5 Things Hispanic Media Should Know About Houston's Fight For Equal Rights
Houston voters will decide in November whether the city's Equal Rights Ordinance (HERO), which bans discrimination based on a number of characteristics, including sexual orientation and gender identity, is repealed or stays on the books. Hispanic media reporting on the ordinance should note a few important points in order to avoid reinforcing falsehoods about the measure.
1. Houston's Equal Rights Ordinance Protects From Discrimination Based On 15 Characteristics, Including Sexual Orientation
HERO Bans Discrimination Based On 15 Characteristics, Including Sexual Orientation And Gender Identity. Following a legal challenge by conservative opponents, the Texas Supreme Court ruled on July 24 that the Houston City Council had to repeal HERO or put it to a vote. The council decided to put HERO -- which bans discrimination "based not just on sexual orientation and gender identity but also, as federal laws do, sex, race, color, ethnicity, national origin," as well as eight other characteristics -- on the ballot to let voters decide whether the ordinance remains or is repealed. [chron.com, 7/24/15]
2. Ethnic And Racial Minorities Have Benefited The Most From The Ordinance's Protections
Houston Equality: Most Discrimination Complaints Filed Since HERO's Passage Have Involved Racial Discrimination. Since HERO was passed in May, 2014 , Houston Equality -- a group fighting to keep the anti-discrimination ordinance -- reports that a plurality of the cases filed have involved racial discrimination, proving how important the law's protections are in an ethnically diverse city like Houston.
Since May 28, 2014, the Houston Equal Rights Ordinance has NOT been in effect as a result of attempts to repeal the law by opponents.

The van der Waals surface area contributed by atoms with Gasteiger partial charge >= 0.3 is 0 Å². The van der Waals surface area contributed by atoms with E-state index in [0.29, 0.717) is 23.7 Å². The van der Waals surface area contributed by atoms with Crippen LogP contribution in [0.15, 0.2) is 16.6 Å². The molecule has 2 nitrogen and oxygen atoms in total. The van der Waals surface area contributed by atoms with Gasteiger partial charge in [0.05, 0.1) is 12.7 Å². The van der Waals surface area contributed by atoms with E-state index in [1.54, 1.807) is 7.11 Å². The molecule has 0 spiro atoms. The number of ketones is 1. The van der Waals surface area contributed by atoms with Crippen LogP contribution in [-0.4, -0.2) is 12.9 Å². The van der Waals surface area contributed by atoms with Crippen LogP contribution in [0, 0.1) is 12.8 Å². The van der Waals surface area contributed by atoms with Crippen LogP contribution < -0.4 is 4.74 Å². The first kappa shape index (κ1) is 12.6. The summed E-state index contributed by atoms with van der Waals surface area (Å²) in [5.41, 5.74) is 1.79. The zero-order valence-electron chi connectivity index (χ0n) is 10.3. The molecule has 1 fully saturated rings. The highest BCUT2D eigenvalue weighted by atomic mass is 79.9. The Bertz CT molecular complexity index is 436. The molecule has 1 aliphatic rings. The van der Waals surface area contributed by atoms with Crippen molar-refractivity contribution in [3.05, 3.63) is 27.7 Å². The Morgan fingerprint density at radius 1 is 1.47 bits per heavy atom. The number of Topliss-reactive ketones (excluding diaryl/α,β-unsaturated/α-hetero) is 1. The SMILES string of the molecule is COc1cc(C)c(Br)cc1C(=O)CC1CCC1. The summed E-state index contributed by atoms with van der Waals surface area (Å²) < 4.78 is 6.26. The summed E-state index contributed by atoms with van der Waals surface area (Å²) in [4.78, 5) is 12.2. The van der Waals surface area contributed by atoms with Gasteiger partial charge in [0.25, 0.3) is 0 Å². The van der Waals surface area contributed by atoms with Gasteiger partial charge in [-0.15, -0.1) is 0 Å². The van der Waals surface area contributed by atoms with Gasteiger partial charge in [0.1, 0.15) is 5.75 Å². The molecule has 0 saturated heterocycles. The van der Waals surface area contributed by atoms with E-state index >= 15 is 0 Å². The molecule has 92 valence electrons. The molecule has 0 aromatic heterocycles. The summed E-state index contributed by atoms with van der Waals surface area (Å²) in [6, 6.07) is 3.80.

Cases of discrimination have been reported to the City of Houston's Office of the Inspector General. These reports were made by people who were informed enough to contact the OIG's office, but consider all of the cases that have gone unreported.
Below is a breakdown of the types of discrimination that have been reported to the City between May 28, 2014 and January 15, 2015.
[Houston Equality, accessed 8/13/15]
3. LGBT-Inclusive Non-Discrimination Ordinances Have Been In Place Across Texas, And U.S., For Decades
HERO Protects Civil Rights In Ways Similar To Other Cities And Federal Laws. Cities and states across the country, including San Antonio, have had LGBT-inclusive non-discrimination protections for years, but conservatives' horror stories about those protections haven't come true. [Media Matters, 9/23/14]
4. The Most Pervasive Argument Against HERO Has Been Thoroughly Debunked
Media Matters Research: "Experts In 12 States Have Debunked The Right-Wing Media Transgender Bathroom Myth." Experts -- including law enforcement agents, government employees, and advocates for survivors of sexual assault -- have repeatedly proven the fallacy of the conservative talking point that sexual predators will exploit the Equal Rights Ordinance by dressing as a transgender women and entering female bathrooms to carry out attacks. [Media Matters, 3/20/14]
Houston Lawyer Christian Capitaine: "This Law Doesn't Present Any Scenarios" In Which The Transgender Bathroom Myth Is True. Univision 45's Noticiero drew attention to Houston lawyer and former county prosecutor Christian Capitaine's expert opinion that the law "doesn't present any scenarios" in which a sexual predator could use it to access women's bathrooms. [Univision 45's Noticiero, 8/19/15]
5. The Largest Group Opposing HERO Thinks LGBT People Are "Morally Depraved"
The U.S. Pastor Council Has Taken Extreme, Inflammatory Positions About The LGBT Community. Hispanic media outlets, including Telemundo Houston and Univision 45, in numerous occasions provided a platform to Pastor Hernán Castaño, a member of the U.S. Pastor Council, which has spent hundreds of thousands of dollars challenging the Houston City Council over its passage of HERO. As Media Matters previously reported, the U.S. Pastor Council has taken "a number of extreme and inflammatory positions," including referring to LGBT people as a "morally depraved special interest group" and to its allies as "part of the forces or spiritual darkness."
The group has been at the front line in the fight against Houston's Equal Rights Ordinance (HERO), which would ban discrimination against LGBT people (as well as a number of other groups) in employment, housing, and public accommodations.
In April 2014, as the city council considered adopting HERO, HAPC attacked the measure by falsely suggesting it would allow sexual predators to sneak into women's restrooms and assault women and young girls. The group urged pastors to "inform and mobilize" their congregants against the measure and helped organize a rally opposing the ordinance and attacking Parker.